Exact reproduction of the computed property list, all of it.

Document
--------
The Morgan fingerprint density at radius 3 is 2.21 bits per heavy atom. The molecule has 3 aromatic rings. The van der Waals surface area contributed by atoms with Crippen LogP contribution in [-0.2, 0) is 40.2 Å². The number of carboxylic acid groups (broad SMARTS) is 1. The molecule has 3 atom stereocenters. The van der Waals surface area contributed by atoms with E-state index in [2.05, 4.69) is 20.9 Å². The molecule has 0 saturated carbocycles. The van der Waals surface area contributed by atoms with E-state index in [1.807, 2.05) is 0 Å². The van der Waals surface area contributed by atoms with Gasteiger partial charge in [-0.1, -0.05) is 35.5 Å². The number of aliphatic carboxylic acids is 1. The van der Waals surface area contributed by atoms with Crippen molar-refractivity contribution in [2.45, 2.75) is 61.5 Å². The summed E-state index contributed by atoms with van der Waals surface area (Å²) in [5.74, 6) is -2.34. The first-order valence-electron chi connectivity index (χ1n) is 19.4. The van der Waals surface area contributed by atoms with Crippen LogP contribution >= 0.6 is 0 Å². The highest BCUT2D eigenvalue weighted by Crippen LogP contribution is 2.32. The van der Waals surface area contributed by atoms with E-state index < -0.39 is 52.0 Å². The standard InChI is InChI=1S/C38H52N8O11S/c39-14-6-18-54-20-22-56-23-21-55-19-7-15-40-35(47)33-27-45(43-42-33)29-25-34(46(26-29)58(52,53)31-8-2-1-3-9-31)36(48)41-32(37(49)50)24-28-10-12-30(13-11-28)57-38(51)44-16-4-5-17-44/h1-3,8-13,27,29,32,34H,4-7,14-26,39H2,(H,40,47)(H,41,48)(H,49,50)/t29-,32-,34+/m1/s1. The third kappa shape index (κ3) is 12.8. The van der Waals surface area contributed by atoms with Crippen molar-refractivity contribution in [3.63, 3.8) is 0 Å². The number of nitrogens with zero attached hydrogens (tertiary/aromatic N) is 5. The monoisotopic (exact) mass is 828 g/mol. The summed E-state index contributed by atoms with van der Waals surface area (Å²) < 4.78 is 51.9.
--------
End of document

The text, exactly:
The Morgan fingerprint density at radius 3 is 2.21 bits per heavy atom. The molecule has 3 aromatic rings. The van der Waals surface area contributed by atoms with Crippen LogP contribution in [-0.2, 0) is 40.2 Å². The number of carboxylic acid groups (broad SMARTS) is 1. The molecule has 3 atom stereocenters. The van der Waals surface area contributed by atoms with E-state index in [2.05, 4.69) is 20.9 Å². The molecule has 0 saturated carbocycles. The van der Waals surface area contributed by atoms with E-state index in [1.807, 2.05) is 0 Å². The van der Waals surface area contributed by atoms with Gasteiger partial charge in [-0.1, -0.05) is 35.5 Å². The number of aliphatic carboxylic acids is 1. The van der Waals surface area contributed by atoms with Crippen molar-refractivity contribution in [2.45, 2.75) is 61.5 Å². The summed E-state index contributed by atoms with van der Waals surface area (Å²) in [5.74, 6) is -2.34. The first-order valence-electron chi connectivity index (χ1n) is 19.4. The van der Waals surface area contributed by atoms with Crippen LogP contribution >= 0.6 is 0 Å². The highest BCUT2D eigenvalue weighted by Crippen LogP contribution is 2.32. The van der Waals surface area contributed by atoms with E-state index < -0.39 is 52.0 Å². The standard InChI is InChI=1S/C38H52N8O11S/c39-14-6-18-54-20-22-56-23-21-55-19-7-15-40-35(47)33-27-45(43-42-33)29-25-34(46(26-29)58(52,53)31-8-2-1-3-9-31)36(48)41-32(37(49)50)24-28-10-12-30(13-11-28)57-38(51)44-16-4-5-17-44/h1-3,8-13,27,29,32,34H,4-7,14-26,39H2,(H,40,47)(H,41,48)(H,49,50)/t29-,32-,34+/m1/s1. The third kappa shape index (κ3) is 12.8. The van der Waals surface area contributed by atoms with Crippen molar-refractivity contribution in [3.63, 3.8) is 0 Å². The number of nitrogens with zero attached hydrogens (tertiary/aromatic N) is 5. The monoisotopic (exact) mass is 828 g/mol. The summed E-state index contributed by atoms with van der Waals surface area (Å²) < 4.78 is 51.9.